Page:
Sunday, November 30, 2008
Doodlebug: Why does "ass" mean "butt?"
Me: I don't know why. They just both mean the same thing. We don't say "ass," though. Right?
Doodlebug: Right. I know. I just wondered.
Junebug: Well, instead of "but, please," can we say "Ass, please?"
Me: Snicker, glumph, ha hahahaha
Dr. SmartyPants: Hooo haaaa haa ha ha
Me: (Having now recovered from the pre-adolescent meltdown of laughter) No, dear. At least not outside of this house.
So long, November, and thanks for the memories.
Saturday, November 29, 2008
Do you know how hard it was to find a place to live where we could bring this gray-beard?
But worth it.
We're back in Tennesse right now and the full magnitude of this upcoming move is starting to sink in. I'm making lists and planning and budgeting and panicking and obsessing. It's typical of my life that all major changes must be closely related to Christmas. Not sure why.
I got married 2 weeks after Christmas.
I had my first child 2 days before Christmas.
We sold our second house and had to move out 10 days before Christmas.
Now, we're moving on New Years' Day, a mere week after Christmas.
Because the holidays are not enough to stress a body, you know.
However - we'll make it. We always do. We'll put up our tree tomorrow and hang some lights, although less than I normally do, given how quickly after Christmas we'll be taking it all down. Our Christmas shopping is done already, with the exception of a little candy to fill out the stockings. We'll manage one more camping trip right before Christmas for Doodlebug's birthday.
And then we'll be off on the next great adventure.
I sure hope you'll all come along.
Friday, November 28, 2008
Thursday, November 27, 2008
Wednesday, November 26, 2008
Dr. SmartyPants is being assigned to a temporary position in Washington, DC, and the boys and I are packing up Ottwork Academy and hitting the road. We're maintaining our current residence, because his posting IS temporary, and we'll be back and forth a lot, mainly because I can't bear to give up my orthodontist.
We found this cute little townhouse in Arlington, just a couple of blocks away from a Metro station, so we'll be super duper mobile and taking some really SWEET field trips. This homeschooling mama is way excited about the possibilities that are set before us. It's also near a park and a library and pretty much anything we could possibly ever need, so our carbon footprint will be much reduced. And our activity level will be much increased. YAY.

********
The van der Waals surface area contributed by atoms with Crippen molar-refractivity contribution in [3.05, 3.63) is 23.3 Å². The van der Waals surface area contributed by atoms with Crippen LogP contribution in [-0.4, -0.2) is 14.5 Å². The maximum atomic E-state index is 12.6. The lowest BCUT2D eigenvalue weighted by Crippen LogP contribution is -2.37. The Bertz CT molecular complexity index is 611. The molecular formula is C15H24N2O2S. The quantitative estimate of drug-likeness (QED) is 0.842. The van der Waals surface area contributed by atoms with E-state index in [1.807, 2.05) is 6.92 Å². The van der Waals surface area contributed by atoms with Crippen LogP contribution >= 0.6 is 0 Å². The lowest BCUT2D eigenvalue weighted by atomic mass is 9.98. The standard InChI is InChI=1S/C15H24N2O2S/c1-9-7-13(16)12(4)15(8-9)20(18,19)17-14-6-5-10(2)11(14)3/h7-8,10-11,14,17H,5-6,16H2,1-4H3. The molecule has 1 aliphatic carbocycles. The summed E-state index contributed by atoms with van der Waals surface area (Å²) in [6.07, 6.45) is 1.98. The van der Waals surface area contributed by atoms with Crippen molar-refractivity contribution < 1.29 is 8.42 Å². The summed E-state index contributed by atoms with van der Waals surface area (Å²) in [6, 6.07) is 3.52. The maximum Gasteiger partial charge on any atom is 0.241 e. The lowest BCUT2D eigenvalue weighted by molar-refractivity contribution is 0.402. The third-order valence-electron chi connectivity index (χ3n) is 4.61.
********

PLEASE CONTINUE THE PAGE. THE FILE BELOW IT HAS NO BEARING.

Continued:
January 1 is the official move date, so our December will be chock full of fun and boxes. 2009 will start with a new home, a new job, a new city and a new decade of marriage.
Should be interesting
Tuesday, November 25, 2008
I'm feeling a little better today, although the source of my stress has not been resolved. I'm just choosing to let go a little bit. I'm choosing to revel in the fact that my laundry is done. I'm choosing to rejoice over the two knitting projects I've finished this week. I'm choosing to not let my present circumstances overwhelm my present mood.
And all the people at Ottwork Academy rejoiced with a great loud voice.
I'm preparing to go to Alabama to visit the families for Thanksgiving, and I'm choosing to look at my blessings instead of the unknowns...to grasp the beauty that is around me instead of the swirling chaos of life.
Monday, November 24, 2008
Sunday, November 23, 2008
I don't know why, but these dead trees up on the roof of the Smoky Mountains are both sad and beautiful to me.
Sad for the obvious reasons - it's a terrible thing to see something so majestic has died.
Beautiful in the stark contrast of white trunk against crisp blue sky.
I'm feeling a bit melancholy and introspective the last couple of days. The approaching holidays trigger it a bit, I think - even as much as I know I'll enjoy them. There's always a place that feels a little like this tree. An expectation that I know will always remain unmet. A gash that heals but never quite closes - and can't be closed.
Holidays are hard on those left behind.
Hug your family today, okay?
Saturday, November 22, 2008
Friday, November 21, 2008
Thursday, November 20, 2008